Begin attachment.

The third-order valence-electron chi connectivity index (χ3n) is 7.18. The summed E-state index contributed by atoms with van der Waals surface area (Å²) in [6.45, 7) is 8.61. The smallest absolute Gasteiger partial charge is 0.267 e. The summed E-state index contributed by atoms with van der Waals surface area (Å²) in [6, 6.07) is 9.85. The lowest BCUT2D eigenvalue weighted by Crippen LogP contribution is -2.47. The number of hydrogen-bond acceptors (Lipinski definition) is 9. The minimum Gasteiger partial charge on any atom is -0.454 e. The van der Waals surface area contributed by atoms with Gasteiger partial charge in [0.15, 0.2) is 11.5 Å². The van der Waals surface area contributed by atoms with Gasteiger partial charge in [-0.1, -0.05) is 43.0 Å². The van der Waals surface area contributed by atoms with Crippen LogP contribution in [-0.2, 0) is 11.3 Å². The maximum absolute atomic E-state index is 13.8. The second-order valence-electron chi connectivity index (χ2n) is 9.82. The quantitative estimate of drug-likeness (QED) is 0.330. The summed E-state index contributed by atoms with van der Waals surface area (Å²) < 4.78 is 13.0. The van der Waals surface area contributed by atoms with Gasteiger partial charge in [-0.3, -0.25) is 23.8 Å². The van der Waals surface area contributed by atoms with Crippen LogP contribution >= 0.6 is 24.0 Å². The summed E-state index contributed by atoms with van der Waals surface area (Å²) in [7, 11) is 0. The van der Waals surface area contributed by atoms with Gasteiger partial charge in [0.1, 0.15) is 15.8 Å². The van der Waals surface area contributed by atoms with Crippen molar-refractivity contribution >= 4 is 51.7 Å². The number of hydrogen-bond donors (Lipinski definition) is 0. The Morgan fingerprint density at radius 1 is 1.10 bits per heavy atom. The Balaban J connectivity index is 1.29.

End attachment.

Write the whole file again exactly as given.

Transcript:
The third-order valence-electron chi connectivity index (χ3n) is 7.18. The summed E-state index contributed by atoms with van der Waals surface area (Å²) in [6.45, 7) is 8.61. The smallest absolute Gasteiger partial charge is 0.267 e. The summed E-state index contributed by atoms with van der Waals surface area (Å²) in [6, 6.07) is 9.85. The lowest BCUT2D eigenvalue weighted by Crippen LogP contribution is -2.47. The number of hydrogen-bond acceptors (Lipinski definition) is 9. The minimum Gasteiger partial charge on any atom is -0.454 e. The van der Waals surface area contributed by atoms with Gasteiger partial charge in [0.15, 0.2) is 11.5 Å². The van der Waals surface area contributed by atoms with Gasteiger partial charge in [-0.1, -0.05) is 43.0 Å². The van der Waals surface area contributed by atoms with Crippen LogP contribution in [-0.2, 0) is 11.3 Å². The maximum absolute atomic E-state index is 13.8. The second-order valence-electron chi connectivity index (χ2n) is 9.82. The quantitative estimate of drug-likeness (QED) is 0.330. The summed E-state index contributed by atoms with van der Waals surface area (Å²) < 4.78 is 13.0. The van der Waals surface area contributed by atoms with Gasteiger partial charge in [-0.3, -0.25) is 23.8 Å². The van der Waals surface area contributed by atoms with Crippen LogP contribution >= 0.6 is 24.0 Å². The summed E-state index contributed by atoms with van der Waals surface area (Å²) in [7, 11) is 0. The van der Waals surface area contributed by atoms with Gasteiger partial charge in [0.1, 0.15) is 15.8 Å². The van der Waals surface area contributed by atoms with Crippen molar-refractivity contribution >= 4 is 51.7 Å². The number of hydrogen-bond donors (Lipinski definition) is 0. The Morgan fingerprint density at radius 1 is 1.10 bits per heavy atom. The Balaban J connectivity index is 1.29.